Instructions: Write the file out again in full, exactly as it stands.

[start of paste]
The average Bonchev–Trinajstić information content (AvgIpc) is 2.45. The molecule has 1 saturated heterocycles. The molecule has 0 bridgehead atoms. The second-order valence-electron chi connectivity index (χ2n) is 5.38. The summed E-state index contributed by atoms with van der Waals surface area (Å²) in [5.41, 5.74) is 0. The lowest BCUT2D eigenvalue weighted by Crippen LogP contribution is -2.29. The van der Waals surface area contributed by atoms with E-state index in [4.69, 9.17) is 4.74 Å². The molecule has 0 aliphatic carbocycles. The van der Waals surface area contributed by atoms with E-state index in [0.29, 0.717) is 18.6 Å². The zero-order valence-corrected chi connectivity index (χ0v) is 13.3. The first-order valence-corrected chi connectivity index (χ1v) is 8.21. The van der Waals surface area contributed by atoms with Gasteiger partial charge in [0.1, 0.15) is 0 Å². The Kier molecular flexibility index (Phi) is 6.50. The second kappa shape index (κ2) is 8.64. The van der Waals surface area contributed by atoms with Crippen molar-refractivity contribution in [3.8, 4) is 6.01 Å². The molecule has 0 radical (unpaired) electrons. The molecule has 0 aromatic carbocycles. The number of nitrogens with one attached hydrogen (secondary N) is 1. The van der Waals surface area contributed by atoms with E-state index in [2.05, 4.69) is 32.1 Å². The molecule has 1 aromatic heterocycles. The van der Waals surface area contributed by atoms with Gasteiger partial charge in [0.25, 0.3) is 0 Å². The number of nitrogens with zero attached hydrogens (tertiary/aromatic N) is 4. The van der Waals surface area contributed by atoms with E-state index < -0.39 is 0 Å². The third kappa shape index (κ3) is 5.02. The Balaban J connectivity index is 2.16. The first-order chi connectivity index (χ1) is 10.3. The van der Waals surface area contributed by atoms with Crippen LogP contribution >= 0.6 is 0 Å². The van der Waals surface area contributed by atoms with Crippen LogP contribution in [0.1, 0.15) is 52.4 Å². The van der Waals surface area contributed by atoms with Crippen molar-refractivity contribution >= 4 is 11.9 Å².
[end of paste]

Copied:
The average Bonchev–Trinajstić information content (AvgIpc) is 2.45. The molecule has 1 saturated heterocycles. The molecule has 0 bridgehead atoms. The second-order valence-electron chi connectivity index (χ2n) is 5.38. The summed E-state index contributed by atoms with van der Waals surface area (Å²) in [5.41, 5.74) is 0. The lowest BCUT2D eigenvalue weighted by Crippen LogP contribution is -2.29. The van der Waals surface area contributed by atoms with E-state index in [4.69, 9.17) is 4.74 Å². The molecule has 0 aliphatic carbocycles. The van der Waals surface area contributed by atoms with E-state index in [0.29, 0.717) is 18.6 Å². The zero-order valence-corrected chi connectivity index (χ0v) is 13.3. The first-order valence-corrected chi connectivity index (χ1v) is 8.21. The van der Waals surface area contributed by atoms with Gasteiger partial charge in [0.1, 0.15) is 0 Å². The Kier molecular flexibility index (Phi) is 6.50. The second kappa shape index (κ2) is 8.64. The van der Waals surface area contributed by atoms with Crippen molar-refractivity contribution in [3.8, 4) is 6.01 Å². The molecule has 0 radical (unpaired) electrons. The molecule has 0 aromatic carbocycles. The number of nitrogens with one attached hydrogen (secondary N) is 1. The van der Waals surface area contributed by atoms with E-state index in [2.05, 4.69) is 32.1 Å². The molecule has 1 aromatic heterocycles. The van der Waals surface area contributed by atoms with Gasteiger partial charge in [0.25, 0.3) is 0 Å². The number of nitrogens with zero attached hydrogens (tertiary/aromatic N) is 4. The van der Waals surface area contributed by atoms with E-state index < -0.39 is 0 Å². The third kappa shape index (κ3) is 5.02. The Balaban J connectivity index is 2.16. The first-order chi connectivity index (χ1) is 10.3. The van der Waals surface area contributed by atoms with Crippen LogP contribution >= 0.6 is 0 Å². The van der Waals surface area contributed by atoms with Crippen LogP contribution in [0.1, 0.15) is 52.4 Å². The van der Waals surface area contributed by atoms with Crippen molar-refractivity contribution >= 4 is 11.9 Å².